The battles over land in Namibia

The battles over land in Namibia


The land issue is the most divisive issue that Namibia has experienced since independence.


Image credit Thomas Becker via Flickr.

Thirty years of German settler colonialism in South West Africa (1884 to 1914) paved the way for continued white minority rule under South African control. The primary resistance against the foreign invasion triggered the first genocide of the 20th century among the Ovaherero, Nama and other groups. As main occupants of the eastern, central and southern regions of the country, they were forced from their land into so-called native reserves.

Since then, the land (dis-)possession continued. The South African Apartheid regime’s administration provided Afrikaans-speaking poor whites a new existence as farmers in the occupied so-called fifth province. Land appropriations and resettlements took place until the 1960s also as part of the Bantustan policy, which was transplanted under the so-called Odendaal Plan.


The limits to liberation

Independence did not bring any decisive changes to the skewed patterns of colonial land distribution created. The negotiated transition to sovereignty in 1990 entrenched the structural discrepancies. In turn for occupying the political commanding heights of the state, the national liberation movement-turned-state SWAPO accepted the material inequalities existing without any major debate. Rather, controlled change resulted in changed control.

Essential clauses seeking to maintain the economic status quo in Namibia’s Constitution were drafted already in the early 1980s as an integral part and precondition by a Western Contact Group, representing three of the five permanent members of the UN Security Council, initiating a negotiated decolonization. It was up to SWAPO to propose the adoption of these constitutional principles in the Constitutional Assembly as the final step towards sovereignty. Articles 5 to 25 in chapter 3 (“Fundamental Human Rights and Freedoms”), cannot be changed. As stated in article 25(1): “Parliament or any subordinate legislative authority shall not make any law, and the Executive and the agencies of Government shall not take any action which abolishes or abridges the fundamental rights and freedoms conferred by this chapter.” Next to civil and political rights, article 16 includes the freedom and protection of property:

  1. All persons shall have the right in any part of Namibia to acquire, own and dispose of all forms of immovable and movable property individually or in association with others and to bequeath their property to their heirs or legatees: provided that Parliament may be legislation prohibit or regulate as it deems expedient the right to acquire property by persons who are not Namibian citizens.
  2. The State or a competent body or organ authorised by law may expropriate property in the public interest subject to the payment of just compensation, in accordance with requirements and procedures to be determined by Act of Parliament.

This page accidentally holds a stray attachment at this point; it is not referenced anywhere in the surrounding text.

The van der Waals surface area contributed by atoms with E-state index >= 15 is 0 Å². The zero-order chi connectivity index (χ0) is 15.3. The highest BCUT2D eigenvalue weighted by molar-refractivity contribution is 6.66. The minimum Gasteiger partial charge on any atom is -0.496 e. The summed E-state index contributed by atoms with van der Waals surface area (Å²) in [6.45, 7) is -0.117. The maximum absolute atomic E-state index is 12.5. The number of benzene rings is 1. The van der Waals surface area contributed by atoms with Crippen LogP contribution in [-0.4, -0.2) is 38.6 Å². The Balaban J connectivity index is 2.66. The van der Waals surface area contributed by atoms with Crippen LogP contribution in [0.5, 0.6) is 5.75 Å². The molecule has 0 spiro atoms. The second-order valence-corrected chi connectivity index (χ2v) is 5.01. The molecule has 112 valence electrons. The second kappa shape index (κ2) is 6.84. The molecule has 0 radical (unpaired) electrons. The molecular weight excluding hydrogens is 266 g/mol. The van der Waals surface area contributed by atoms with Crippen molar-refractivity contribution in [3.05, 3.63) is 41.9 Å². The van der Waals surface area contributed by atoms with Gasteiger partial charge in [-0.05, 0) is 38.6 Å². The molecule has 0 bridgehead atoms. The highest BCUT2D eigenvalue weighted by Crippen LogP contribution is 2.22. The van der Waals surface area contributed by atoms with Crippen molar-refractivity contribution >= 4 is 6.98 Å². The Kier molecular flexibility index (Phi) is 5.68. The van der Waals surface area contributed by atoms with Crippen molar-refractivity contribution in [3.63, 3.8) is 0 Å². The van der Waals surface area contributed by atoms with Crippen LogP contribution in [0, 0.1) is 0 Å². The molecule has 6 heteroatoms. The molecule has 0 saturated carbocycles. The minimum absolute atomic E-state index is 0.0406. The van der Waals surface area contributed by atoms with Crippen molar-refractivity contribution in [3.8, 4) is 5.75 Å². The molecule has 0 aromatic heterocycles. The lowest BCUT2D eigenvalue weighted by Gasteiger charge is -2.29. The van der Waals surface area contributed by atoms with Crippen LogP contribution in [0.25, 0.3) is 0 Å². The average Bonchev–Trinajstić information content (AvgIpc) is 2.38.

As a consequence, existing socio-economic inequalities were officially recognized. Private owned freehold land, amounting to 48% of the territory, remained in the hands of less than 5,000 mainly white farmers, while over 70% of the population nowadays close to 2.5 million Namibians remained directly or indirectly dependent upon the 35% communal land (the remaining 17% are state owned and to a large extent nature reserves). As recently summarized: “The pattern of land distribution and ownership reflects class inequality and perpetuates racial inequalities.”


The first land conference—promises undelivered

Since independence, the question of land—not surprisingly—remained a hotly contested issue. Already in 1991, a major National Land Reform Conference took place. It recommended:

  • redistribution of commercial farmland, mainly on the basis of willing seller-willing buyer, with government having preferential rights to purchase farmland for resettlement purposes;
  • introduction of a land tax;
  • reallocation of underutilised land;
  • limits to the size and number of farms of private owned land;
  • elimination of foreign owned land and absentee landlordism.

In the communal areas (the former reserves), situated mainly in the Northern regions and offering the minimum rainfall to cultivate the land, “the landless and those without adequate land for subsistence” should be given priority. Disadvantaged communities (in particular the San) “should receive special protection of their land rights.” However, “given the complexities in redressing ancestral land claims, restitution in full is impossible.”

As a result, meaningful restitution was not implemented at all. As early as the mid-1990s, disappointed locals already held the view that the land reform had been completed. After all, almost every member of cabinet had by then acquired a private farm with state support under preferential conditions. For many, this also explained why the land tax remained a “work in progress” for decades to come instead of being implemented as a means to enhance rural transformation.